In the wake of the latest mass shooting that resulted in dead children, the debate over the usefulness of armed citizens took a new turn: should we arm teachers as a protection measure against mass shooters?
In addition to teaching our kids, teachers are now being asked to take up the role of the “good guy with a gun.” The pitfalls to this logic are many. After the Sutherland Springs church shooting in Texas, conservative media used the tragic event as an example of what can happen if a good guy with a gun is on the scene. But as Vox pointed out last November, that claim doesn’t quite add up.
Before another armed person intervened against the Sutherland Springs gunman, he had already killed at least 26 people and injured approximately 20 others. He managed to shoot more than 40 people before “a good guy with a gun” reportedly helped stop him.
Around the same time, an NRA member and firearms instructor gave an interview to a local news station and spelled out the problems with entrusting private citizens with our safety in the even that someone opens fire with an assault weapon.
“[If] you’re sitting in a church and you’re praying and, you know, it’s a moment of quiet and solitude and everything else, even if you’ve got a gun, and somebody comes in, opens the front door and starts blasting away, you’re going to do what everybody does: You’re going to hit the floor,” Mike Weisser said in an interview with WBUR. “The idea that the average citizen, even if he’s had a little bit of — I don’t want to call it training, just experience in using a gun, because it’s not training — you don’t get trained by just a little time at the range and having some guy tell you, ‘OK, you know, point the gun here. Bang, bang, bang.’ That’s not training.”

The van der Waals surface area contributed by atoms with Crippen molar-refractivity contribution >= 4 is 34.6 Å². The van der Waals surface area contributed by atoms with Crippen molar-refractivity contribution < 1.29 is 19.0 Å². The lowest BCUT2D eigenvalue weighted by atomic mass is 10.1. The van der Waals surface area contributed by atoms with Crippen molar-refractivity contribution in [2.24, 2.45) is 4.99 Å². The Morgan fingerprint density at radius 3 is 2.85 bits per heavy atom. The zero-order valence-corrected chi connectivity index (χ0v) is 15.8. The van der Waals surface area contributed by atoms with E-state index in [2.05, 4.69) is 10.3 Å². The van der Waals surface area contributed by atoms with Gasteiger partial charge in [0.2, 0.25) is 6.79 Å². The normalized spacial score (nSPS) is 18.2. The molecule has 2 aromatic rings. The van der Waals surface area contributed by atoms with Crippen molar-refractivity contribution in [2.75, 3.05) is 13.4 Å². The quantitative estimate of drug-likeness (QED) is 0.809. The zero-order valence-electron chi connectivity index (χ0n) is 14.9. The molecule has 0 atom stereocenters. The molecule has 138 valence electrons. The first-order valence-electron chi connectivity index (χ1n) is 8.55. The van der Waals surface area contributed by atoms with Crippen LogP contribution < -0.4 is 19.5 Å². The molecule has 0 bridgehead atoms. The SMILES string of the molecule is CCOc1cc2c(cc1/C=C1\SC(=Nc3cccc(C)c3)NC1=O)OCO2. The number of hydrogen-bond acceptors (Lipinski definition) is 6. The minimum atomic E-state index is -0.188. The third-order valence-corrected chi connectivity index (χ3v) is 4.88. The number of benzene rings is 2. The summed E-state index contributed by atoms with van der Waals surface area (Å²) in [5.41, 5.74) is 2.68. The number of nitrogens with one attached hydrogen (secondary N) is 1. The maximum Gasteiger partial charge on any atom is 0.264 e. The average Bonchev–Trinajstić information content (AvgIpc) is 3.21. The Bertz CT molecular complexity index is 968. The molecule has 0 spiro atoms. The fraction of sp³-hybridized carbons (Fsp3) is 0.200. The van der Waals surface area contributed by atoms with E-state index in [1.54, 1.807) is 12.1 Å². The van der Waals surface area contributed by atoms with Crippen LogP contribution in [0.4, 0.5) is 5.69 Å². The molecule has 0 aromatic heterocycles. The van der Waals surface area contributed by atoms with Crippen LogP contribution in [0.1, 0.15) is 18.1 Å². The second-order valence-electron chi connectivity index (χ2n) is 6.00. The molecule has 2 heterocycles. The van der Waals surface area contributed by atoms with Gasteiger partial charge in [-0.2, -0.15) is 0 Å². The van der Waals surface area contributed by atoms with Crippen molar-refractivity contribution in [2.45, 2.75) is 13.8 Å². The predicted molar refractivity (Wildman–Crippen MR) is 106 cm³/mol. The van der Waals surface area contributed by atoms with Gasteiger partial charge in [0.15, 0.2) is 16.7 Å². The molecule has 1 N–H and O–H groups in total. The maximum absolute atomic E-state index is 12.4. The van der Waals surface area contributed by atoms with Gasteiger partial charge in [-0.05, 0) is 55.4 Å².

His words can easily be applied to the armed teacher scenario.
But there’s an even simpler refutation to this logic: What if the good guy with a gun is mistaken for a bad guy when cops arrive on the scene of a mass shooting? This question caused me to immediately think of the following comic by artist Ruben Bolling:
For more great comics from Tom the Dancing Bug, you can sign up for their email list here. To follow Ruben Bolling, you can look him up on either Twitter or Facebook.
[This article has been updated to reflect current events]
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